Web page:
March 14, 2015

Formula E Racing Comes to U.S.: The first all-electric open wheel racing series, Formula E, made its United States debut Saturday in Miami. It's the fifth race of the series' inaugural season. The cars are completely battery powered -- there are no combustion engines -- and they emit a high-pitched whir instead of the roar typically heard in auto racing. There are also no pit stops during the race. Instead of running out of gas, the Formula E cars run out of battery about halfway through the 39-lap event. Before that happens the drivers must make it to the pit area where, instead of swapping batteries, they hop into an entirely different car.

posted by rcade to auto racing at 06:21 PM - 6 comments

Another form of BORING Racing, start out strong and barely moving at the end. The changing cars halfway through just proves that electric cars will never work unless you have a regular car also. Drive your local commutes everyday but if you want to take a trip forget it. A waste of money in racing.

posted by ic23b at 01:48 AM on March 15

The changing cars halfway through just proves that electric cars will never work unless you have a regular car also.

Drive your local commutes everyday but if you want to take a trip forget it.

That's the kind of thing that buggy owners said about gas-powered "automobiles" over 100 years ago. If you really think this is the be-all-end-all of battery tech, then you're probably going to be very surprised in the (near) future.

posted by grum@work at 02:08 AM on March 15

Virtually all technologies are a waste of money in their infancy. It's called early adoption. And then you end up with the iPhone 6.

posted by jmd82 at 11:46 AM on March 15

Among other things, electric vehicles were/are a novel form of population control. When my mother was a young girl, Baker Electric cars roamed the streets as a dignified alternative means of motorized transport for women of noble bearing and a fair number of people got run over and killed by them because they never heard them coming and didn't get out of the way.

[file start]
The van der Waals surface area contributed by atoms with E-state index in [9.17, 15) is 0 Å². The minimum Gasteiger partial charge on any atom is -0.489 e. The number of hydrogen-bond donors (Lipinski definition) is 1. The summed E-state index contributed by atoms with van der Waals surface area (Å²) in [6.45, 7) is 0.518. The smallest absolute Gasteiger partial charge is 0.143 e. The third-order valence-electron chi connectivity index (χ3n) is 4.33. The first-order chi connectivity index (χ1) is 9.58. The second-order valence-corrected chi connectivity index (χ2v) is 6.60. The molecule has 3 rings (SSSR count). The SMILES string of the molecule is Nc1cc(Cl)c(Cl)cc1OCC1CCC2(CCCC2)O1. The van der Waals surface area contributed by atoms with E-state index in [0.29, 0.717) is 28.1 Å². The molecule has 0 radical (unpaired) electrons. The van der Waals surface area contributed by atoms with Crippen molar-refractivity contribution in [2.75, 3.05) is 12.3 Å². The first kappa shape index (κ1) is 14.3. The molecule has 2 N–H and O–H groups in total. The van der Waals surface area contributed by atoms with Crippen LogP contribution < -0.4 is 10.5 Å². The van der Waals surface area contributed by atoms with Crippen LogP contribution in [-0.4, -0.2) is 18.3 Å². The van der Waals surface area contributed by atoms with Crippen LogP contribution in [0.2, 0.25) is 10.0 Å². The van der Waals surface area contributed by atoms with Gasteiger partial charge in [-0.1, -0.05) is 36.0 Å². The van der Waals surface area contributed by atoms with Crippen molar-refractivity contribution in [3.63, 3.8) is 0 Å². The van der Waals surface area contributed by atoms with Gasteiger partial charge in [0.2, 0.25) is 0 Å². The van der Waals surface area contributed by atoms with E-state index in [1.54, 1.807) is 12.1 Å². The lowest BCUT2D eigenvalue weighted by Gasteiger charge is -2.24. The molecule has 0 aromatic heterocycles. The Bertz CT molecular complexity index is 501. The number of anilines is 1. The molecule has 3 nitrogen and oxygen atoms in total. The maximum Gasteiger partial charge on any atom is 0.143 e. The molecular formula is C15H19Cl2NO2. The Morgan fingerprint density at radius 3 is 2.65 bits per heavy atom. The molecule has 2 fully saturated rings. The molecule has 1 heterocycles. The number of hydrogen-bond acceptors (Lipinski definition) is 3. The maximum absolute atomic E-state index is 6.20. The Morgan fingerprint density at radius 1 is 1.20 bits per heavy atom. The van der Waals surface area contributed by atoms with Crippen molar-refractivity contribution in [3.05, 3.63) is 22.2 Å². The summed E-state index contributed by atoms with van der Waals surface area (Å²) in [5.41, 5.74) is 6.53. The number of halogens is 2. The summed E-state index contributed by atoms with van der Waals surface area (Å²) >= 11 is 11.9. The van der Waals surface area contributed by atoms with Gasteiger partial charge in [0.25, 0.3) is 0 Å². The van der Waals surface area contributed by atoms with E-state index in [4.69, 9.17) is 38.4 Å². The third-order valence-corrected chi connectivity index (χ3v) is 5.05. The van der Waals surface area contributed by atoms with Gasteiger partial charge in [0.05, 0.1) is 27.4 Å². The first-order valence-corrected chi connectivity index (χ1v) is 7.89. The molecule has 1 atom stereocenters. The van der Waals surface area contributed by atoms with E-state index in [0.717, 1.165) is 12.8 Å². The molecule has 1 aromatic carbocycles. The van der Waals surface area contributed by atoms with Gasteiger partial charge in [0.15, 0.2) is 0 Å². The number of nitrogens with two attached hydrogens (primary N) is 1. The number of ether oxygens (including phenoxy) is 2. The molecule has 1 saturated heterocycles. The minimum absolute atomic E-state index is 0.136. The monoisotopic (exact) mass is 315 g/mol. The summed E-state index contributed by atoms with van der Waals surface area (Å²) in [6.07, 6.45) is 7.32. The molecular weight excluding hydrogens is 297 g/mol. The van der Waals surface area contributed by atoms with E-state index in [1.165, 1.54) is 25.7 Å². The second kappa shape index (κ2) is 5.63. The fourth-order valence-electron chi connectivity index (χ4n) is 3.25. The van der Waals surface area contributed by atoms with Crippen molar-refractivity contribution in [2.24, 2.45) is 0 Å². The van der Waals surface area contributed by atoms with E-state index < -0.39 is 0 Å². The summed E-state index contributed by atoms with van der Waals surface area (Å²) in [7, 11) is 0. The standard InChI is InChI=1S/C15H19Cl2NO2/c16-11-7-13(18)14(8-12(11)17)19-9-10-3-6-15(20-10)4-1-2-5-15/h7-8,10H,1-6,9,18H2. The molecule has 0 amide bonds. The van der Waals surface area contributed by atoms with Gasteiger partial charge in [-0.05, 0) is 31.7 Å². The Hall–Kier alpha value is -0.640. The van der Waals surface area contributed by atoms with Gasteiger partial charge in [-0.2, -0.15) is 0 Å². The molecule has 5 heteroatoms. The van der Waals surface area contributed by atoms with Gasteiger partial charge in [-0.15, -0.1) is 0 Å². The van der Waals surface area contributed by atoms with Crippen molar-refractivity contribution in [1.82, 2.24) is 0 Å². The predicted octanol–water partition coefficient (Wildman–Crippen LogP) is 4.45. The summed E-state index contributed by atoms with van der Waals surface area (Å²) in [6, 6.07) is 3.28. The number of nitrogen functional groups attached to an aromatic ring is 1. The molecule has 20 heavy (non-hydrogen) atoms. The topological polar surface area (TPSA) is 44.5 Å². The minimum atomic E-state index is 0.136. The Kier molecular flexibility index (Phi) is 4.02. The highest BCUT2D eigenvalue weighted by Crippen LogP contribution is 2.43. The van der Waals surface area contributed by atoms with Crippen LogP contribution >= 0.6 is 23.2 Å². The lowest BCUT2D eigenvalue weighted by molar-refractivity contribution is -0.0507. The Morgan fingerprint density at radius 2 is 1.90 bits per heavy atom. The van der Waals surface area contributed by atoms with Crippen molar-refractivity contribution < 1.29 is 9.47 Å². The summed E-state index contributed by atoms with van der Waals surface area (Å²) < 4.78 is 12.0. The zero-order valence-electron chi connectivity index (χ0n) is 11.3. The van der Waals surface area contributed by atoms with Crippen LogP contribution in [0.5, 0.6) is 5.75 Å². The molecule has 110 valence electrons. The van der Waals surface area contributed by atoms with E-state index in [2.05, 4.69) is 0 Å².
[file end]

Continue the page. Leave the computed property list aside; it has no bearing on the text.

The lesser engineered electric cars of the day also sparked, caught fire, and/or delivered voltage directly to the operator. All in the name of avoiding the dangers and unpleasant issues associated with liquid fueled internal combustion vehicles. And the boiler security issues of steam powered cars.

(I almost got taken out in a service alley recently by a Prius rigged for silent running. I've seen cyclists involved in a few close calls.)

posted by beaverboard at 02:40 PM on March 15

In China, you're allowed to ride electric scooters in the bike lane. In many cities, pedestrians share the bike lane, too.

They sneak up on you,don't they? Ouch.

posted by owlhouse at 09:29 PM on March 15

The changing cars halfway through just proves that electric cars will never work unless you have a regular car also.

Drive your local commutes everyday but if you want to take a trip forget it.

That's the kind of thing that buggy owners said about gas-powered "automobiles" over 100 years ago. If you really think this is the be-all-end-all of battery tech, then you're probably going to be very surprised in the (near) future.

Electric vehicles at this point in their development are not quite there as a replacement for the internal combustion engine (ICE). Range and refueling (charging) times do not compare favorably. The hybrid vehicle offers the best compromise between fully electric and fully ICE. Admittedly, Tesla has come close to a practical fully electric vehicle, but is not quite there yet. Battery technology has been in development for over a century, but until the last quarter century or so there was little progress. When newer materials for battery production were introduced, batteries got a lot better. The lithium-ion (LIon) device is now a standard, but other than incremental improvements to the LIon battery, nothing of great importance seems to be on the horizon.

Having said that, the technology that might make all-electric vehicles not just practical but preferable is in a stage of development that might be ready to break out. I am speaking of higher-temperature super conducting materials. These materials offer low resistance paths for the conduction of electricity when temperatures are held higher than those usually associated with super-conduction, that is temperatures of liquid nitrogen or lower. Private industries are working with carbon fiber, weaving it into transmission cables. The technology has great importance for the transmission of electricity over distance, and if used for the windings of electric motors, it could improve their efficiency as well.

In short, batteries are not the wave of the future, but there are other things that might make the present state of the art battery suitable to be the fuel source for all-electric vehicles.

posted by Howard_T at 11:55 PM on March 16

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